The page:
UN General Assembly 311.
(photo credit:ASSOCIATED PRESS)
Not long after helping found the United Nations, Winston Churchill cautioned an
American audience to be vigilant in ensuring that the new world body served as
“a true temple of peace... and not merely a cockpit in a Tower of Babel.”
Sixty-four years later, Churchill’s insight about the fundamental challenge
facing the UN remains just as relevant.
After three months on the job as
Israel’s ambassador to the UN, I have been able to see up close both the promise
and plight of this important global institution. Every day the mission to the UN
walks a fine line, voicing our concern when the world body strays from its
founding vision, while at the same time looking for opportunities to
meaningfully partner with the UN in ways that improve life around the
Last month, we saw how UN politics can obstruct constructive
dialogue as the General Assembly commemorated the “International Day of
Solidarity with the Palestinian People” – a day that since its establishment in
1977 has done little to further its stated aim of helping Palestinians to
realize peace, pursue prosperity and enjoy self-determination.
year, this observance ignores the reality of history and the facts on the ground
to advance a distorted narrative about Israel that disregards the threat of
terrorism facing our civilians, overlooks widespread anti-Israel incitement
carried out by our Arab neighbors and perpetuates onesided notions of
Palestinian victimhood, freeing them from responsibility to be a partner in
WHEN IT comes to Israel these are the unfortunate political
dynamics of the UN General Assembly, which often seems to be held hostage to
groups of states that join together to condemn Israel regardless of the
After 33 years, one would think that these nations might
finally be able to see the bigger picture, recognizing that the best way to
support Palestinian welfare is to play a constructive role in realizing a
But instead of working to bring the parties together
in negotiations and preparing the Palestinians to take the bold actions that
will be required to reach a peace agreement, these countries prefer to seize the
opportunity to score cheap political points.
As Israel’s leaders have
made clear since the rebirth of our ancestral homeland in 1947 – and proven
through our historic agreements with Egypt and Jordan – we believe that it is
both necessary and possible to live in peace with our neighbors.
takes two to tango.
While it has been very encouraging to see the
emergence of Palestinian leaders committed to establishing security and
promoting economic growth in the West Bank, these same leaders continue to
refuse to sit with Israel in negotiating a peace agreement.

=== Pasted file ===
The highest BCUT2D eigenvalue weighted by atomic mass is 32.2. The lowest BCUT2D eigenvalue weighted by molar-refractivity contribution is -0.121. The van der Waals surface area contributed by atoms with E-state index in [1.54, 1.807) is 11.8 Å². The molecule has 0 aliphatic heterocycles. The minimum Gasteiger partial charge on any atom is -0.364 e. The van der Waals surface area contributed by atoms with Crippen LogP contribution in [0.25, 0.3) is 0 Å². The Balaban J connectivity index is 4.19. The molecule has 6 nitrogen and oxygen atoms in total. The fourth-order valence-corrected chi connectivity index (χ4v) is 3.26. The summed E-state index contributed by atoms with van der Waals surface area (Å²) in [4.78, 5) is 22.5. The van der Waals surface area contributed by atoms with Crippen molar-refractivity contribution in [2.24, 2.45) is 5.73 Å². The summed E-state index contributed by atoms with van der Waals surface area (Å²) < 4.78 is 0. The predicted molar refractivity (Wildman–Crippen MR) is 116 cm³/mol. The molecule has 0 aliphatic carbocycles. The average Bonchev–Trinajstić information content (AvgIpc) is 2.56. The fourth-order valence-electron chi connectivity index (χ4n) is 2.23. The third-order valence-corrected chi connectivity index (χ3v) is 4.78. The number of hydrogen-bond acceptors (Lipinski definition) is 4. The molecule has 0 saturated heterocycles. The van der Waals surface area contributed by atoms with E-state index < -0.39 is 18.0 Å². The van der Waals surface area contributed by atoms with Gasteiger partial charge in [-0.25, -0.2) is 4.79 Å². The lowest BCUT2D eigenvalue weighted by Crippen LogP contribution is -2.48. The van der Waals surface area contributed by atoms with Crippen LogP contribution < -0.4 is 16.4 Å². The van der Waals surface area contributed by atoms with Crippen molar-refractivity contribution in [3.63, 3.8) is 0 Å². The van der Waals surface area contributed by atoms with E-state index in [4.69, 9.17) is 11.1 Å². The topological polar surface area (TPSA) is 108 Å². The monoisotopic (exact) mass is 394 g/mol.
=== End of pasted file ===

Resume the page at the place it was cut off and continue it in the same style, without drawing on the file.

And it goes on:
At the same
time, Hamas – an extremist Islamist organization committed to Israel’s
destruction – continues to rule in the Gaza Strip, holding the Palestinian
population hostage and exposing Israeli civilians to the daily threat of rocket
and terror attacks.
It is clear that there are major challenges, but also
historic opportunities before us to achieve peace in our region. This should be
a fitting moment for the UN to play a constructive role.
the UN can only be as effective as its member states, many of which continue to
lack Churchill’s foresight – or share his beliefs – about the most productive
way to use the institution.
All too often, the cynical politicization of
bodies like the General Assembly detracts from the UN’s credibility as an
objective international forum to resolve conflict and distracts from the vitally
important work that it carries out all over the globe, taking away valuable time
needed to deal with pressing issues like global poverty and hunger, human
trafficking, universal access to clean water and HIV/AIDS.
continues to show that it has much to share in these efforts, whether it is by
deploying police officers and medical personnel as part of the UN mission in
Haiti or offering our unique expertise in agriculture in pursuit of the
organization’s Millennium Development Goals.
Let’s hope that the
international community will again take stock of Churchill’s prophetic words
from more than six decades ago and work to build UN institutions that
effectively advance the causes of global peace and stability.
interest of our region, for the sake of our people and in respect of our
nation’s fundamental values, Israel is prepared to play its part in this
effort.The writer is ambassador to the United Nations.
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